W3C home > Mailing lists > Public > public-owl-comments@w3.org > April 2009

Re: [ontolog-forum] Last Call: OWL 2 and rdf:text primitive datatype

From: Pavithra <pavithra_kenjige@yahoo.com>
Date: Sun, 26 Apr 2009 14:07:47 -0700 (PDT)
Message-ID: <753826.41155.qm@web38307.mail.mud.yahoo.com>
To: "\[ontolog-forum\]" <ontolog-forum@ontolog.cim3.net>
Cc: Sandro Hawke <sandro@w3.org>, public-owl-comments@w3.org





Acceptance of words and meanings, is learned by its usage!   I believe the term "Class" was derived from the word "classification" to represent abstract data types.   To me it makes perfect sense.   Even though the implementation / usage varies  according the specific programming language. 
 
In Anglo Saxon vocabulary  the term "issue" means "a child / children"  and it is used heavily in Wikipedia.  If you look up a person in Wikipedia, you can see that at the personal profile.  [ To me,   it is confusing! How can a child be an issue?  A child is child.  ]
 
Just an objective observation! 
 
Pavithra Kenjige

---








 
 


--- On Sun, 4/26/09, Richard H. McCullough <rhm@pioneerca.com> wrote:


From: Richard H. McCullough <rhm@pioneerca.com>
Subject: Re: [ontolog-forum] Last Call: OWL 2 and rdf:text primitive datatype
To: "[ontolog-forum] " <ontolog-forum@ontolog.cim3.net>
Cc: "Sandro Hawke" <sandro@w3.org>, public-owl-comments@w3.org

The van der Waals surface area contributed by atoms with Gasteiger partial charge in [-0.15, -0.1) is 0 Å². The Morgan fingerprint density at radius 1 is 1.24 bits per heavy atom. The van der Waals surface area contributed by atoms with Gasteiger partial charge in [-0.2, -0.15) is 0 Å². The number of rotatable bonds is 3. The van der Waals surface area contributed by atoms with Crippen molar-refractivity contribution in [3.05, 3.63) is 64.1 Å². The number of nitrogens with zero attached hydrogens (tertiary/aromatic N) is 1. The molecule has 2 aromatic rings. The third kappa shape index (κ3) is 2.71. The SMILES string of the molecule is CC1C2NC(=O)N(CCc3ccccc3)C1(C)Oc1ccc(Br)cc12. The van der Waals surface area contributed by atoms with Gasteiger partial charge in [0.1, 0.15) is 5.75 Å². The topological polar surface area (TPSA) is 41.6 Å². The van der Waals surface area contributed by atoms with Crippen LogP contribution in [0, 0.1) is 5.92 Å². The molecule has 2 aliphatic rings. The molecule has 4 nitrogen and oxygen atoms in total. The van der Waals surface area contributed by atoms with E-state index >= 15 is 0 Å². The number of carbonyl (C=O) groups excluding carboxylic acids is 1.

Date: Sunday, April 26, 2009, 4:34 PM


----- Original Message ----- 
From: "John F. Sowa" <sowa@bestweb.net.
> 
> In current terminology, we have three terms 'set', 'class', and 'type'.
> The words 'set' and 'type' have long histories in both technical and
> informal usage, and there is no confusion about their meanings.
> 
> The word 'class' has been used in so many conflicting ways in both
> technical and informal usage that it causes a great deal of confusion.
> 
> Therefore, my recommendation is to prefer the words 'set' and 'type'
> for all metalevel usage, both technical and informal.  The word
> 'class' could still be used for particular languages in which it
> is endemic.  But to promote precision, the words 'set' and 'type'
> should be preferred for all cross-language discussions.
> 
> John Sowa
> 
Don't forget the word 'concept', as used in natural language.
The Rand ITOE 1990 book is a good reference for concept-related
terminology.  Rand terminology is based on Aristotle.
My tabula rasa terminology is based on Rand.

> Dick McCullough
http://mkrmke.org



_________________________________________________________________
Message Archives: http://ontolog.cim3.net/forum/ontolog-forum/  
Config Subscr: http://ontolog.cim3.net/mailman/listinfo/ontolog-forum/  
Unsubscribe: mailto:ontolog-forum-leave@ontolog.cim3.net
Shared Files: http://ontolog.cim3.net/file/
Community Wiki: http://ontolog.cim3.net/wiki/ 
To join: http://ontolog.cim3.net/cgi-bin/wiki.pl?WikiHomePage#nid1J
To Post: mailto:ontolog-forum@ontolog.cim3.net



-----Inline Attachment Follows-----



_________________________________________________________________
Message Archives: http://ontolog.cim3.net/forum/ontolog-forum/  
Config Subscr: http://ontolog.cim3.net/mailman/listinfo/ontolog-forum/  
Unsubscribe: mailto:ontolog-forum-leave@ontolog.cim3.net
Shared Files: http://ontolog.cim3.net/file/
Community Wiki: http://ontolog.cim3.net/wiki/ 
To join: http://ontolog.cim3.net/cgi-bin/wiki.pl?WikiHomePage#nid1J
To Post: mailto:ontolog-forum@ontolog.cim3.net
Received on Monday, 27 April 2009 08:04:59 GMT

This archive was generated by hypermail 2.2.0+W3C-0.50 : Monday, 27 April 2009 08:05:23 GMT